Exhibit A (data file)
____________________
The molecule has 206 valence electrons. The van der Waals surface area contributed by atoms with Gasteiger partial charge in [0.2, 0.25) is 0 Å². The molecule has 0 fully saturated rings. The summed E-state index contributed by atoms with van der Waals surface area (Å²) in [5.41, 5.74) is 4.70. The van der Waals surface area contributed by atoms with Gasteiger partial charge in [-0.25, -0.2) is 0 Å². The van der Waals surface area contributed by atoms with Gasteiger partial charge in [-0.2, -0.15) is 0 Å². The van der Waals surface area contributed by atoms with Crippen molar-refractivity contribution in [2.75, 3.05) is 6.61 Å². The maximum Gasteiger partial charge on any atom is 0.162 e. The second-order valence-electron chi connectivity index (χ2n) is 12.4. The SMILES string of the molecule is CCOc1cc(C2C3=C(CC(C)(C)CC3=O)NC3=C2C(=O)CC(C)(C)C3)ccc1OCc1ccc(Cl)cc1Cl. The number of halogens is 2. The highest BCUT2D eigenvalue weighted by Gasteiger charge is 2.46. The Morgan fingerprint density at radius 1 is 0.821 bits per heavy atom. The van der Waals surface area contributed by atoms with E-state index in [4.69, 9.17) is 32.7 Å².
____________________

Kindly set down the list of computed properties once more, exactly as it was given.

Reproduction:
The molecule has 206 valence electrons. The van der Waals surface area contributed by atoms with Gasteiger partial charge in [0.2, 0.25) is 0 Å². The molecule has 0 fully saturated rings. The summed E-state index contributed by atoms with van der Waals surface area (Å²) in [5.41, 5.74) is 4.70. The van der Waals surface area contributed by atoms with Gasteiger partial charge in [-0.25, -0.2) is 0 Å². The van der Waals surface area contributed by atoms with Gasteiger partial charge in [-0.2, -0.15) is 0 Å². The van der Waals surface area contributed by atoms with Crippen molar-refractivity contribution in [2.75, 3.05) is 6.61 Å². The maximum Gasteiger partial charge on any atom is 0.162 e. The second-order valence-electron chi connectivity index (χ2n) is 12.4. The SMILES string of the molecule is CCOc1cc(C2C3=C(CC(C)(C)CC3=O)NC3=C2C(=O)CC(C)(C)C3)ccc1OCc1ccc(Cl)cc1Cl. The number of halogens is 2. The highest BCUT2D eigenvalue weighted by Gasteiger charge is 2.46. The Morgan fingerprint density at radius 1 is 0.821 bits per heavy atom. The van der Waals surface area contributed by atoms with E-state index in [4.69, 9.17) is 32.7 Å².